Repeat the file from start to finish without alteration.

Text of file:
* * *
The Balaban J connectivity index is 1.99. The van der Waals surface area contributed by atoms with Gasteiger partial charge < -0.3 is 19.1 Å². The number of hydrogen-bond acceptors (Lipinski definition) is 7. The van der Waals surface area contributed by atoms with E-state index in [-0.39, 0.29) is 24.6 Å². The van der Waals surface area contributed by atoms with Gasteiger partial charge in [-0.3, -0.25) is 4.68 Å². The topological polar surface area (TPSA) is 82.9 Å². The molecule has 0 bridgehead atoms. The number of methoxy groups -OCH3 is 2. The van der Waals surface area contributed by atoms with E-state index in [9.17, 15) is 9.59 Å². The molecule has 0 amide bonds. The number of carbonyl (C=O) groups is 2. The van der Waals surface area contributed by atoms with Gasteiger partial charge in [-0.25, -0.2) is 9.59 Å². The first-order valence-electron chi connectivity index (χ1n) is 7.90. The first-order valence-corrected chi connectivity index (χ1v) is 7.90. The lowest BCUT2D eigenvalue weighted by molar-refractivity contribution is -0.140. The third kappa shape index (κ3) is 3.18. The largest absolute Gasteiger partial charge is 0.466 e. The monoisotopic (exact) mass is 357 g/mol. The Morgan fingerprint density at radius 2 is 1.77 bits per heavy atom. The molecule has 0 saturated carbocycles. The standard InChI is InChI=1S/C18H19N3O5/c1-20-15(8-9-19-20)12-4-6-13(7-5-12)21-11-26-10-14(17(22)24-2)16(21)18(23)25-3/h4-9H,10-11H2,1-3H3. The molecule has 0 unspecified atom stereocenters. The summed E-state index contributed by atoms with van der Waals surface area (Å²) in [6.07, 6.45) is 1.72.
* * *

The Balaban J connectivity index is 1.99. The van der Waals surface area contributed by atoms with Gasteiger partial charge < -0.3 is 19.1 Å². The number of hydrogen-bond acceptors (Lipinski definition) is 7. The van der Waals surface area contributed by atoms with E-state index in [-0.39, 0.29) is 24.6 Å². The van der Waals surface area contributed by atoms with Gasteiger partial charge in [-0.3, -0.25) is 4.68 Å². The topological polar surface area (TPSA) is 82.9 Å². The molecule has 0 bridgehead atoms. The number of methoxy groups -OCH3 is 2. The van der Waals surface area contributed by atoms with E-state index in [9.17, 15) is 9.59 Å². The molecule has 0 amide bonds. The number of carbonyl (C=O) groups is 2. The van der Waals surface area contributed by atoms with Gasteiger partial charge in [-0.25, -0.2) is 9.59 Å². The first-order valence-electron chi connectivity index (χ1n) is 7.90. The first-order valence-corrected chi connectivity index (χ1v) is 7.90. The lowest BCUT2D eigenvalue weighted by molar-refractivity contribution is -0.140. The third kappa shape index (κ3) is 3.18. The largest absolute Gasteiger partial charge is 0.466 e. The monoisotopic (exact) mass is 357 g/mol. The Morgan fingerprint density at radius 2 is 1.77 bits per heavy atom. The molecule has 0 saturated carbocycles. The standard InChI is InChI=1S/C18H19N3O5/c1-20-15(8-9-19-20)12-4-6-13(7-5-12)21-11-26-10-14(17(22)24-2)16(21)18(23)25-3/h4-9H,10-11H2,1-3H3. The molecule has 0 unspecified atom stereocenters. The summed E-state index contributed by atoms with van der Waals surface area (Å²) in [6.07, 6.45) is 1.72.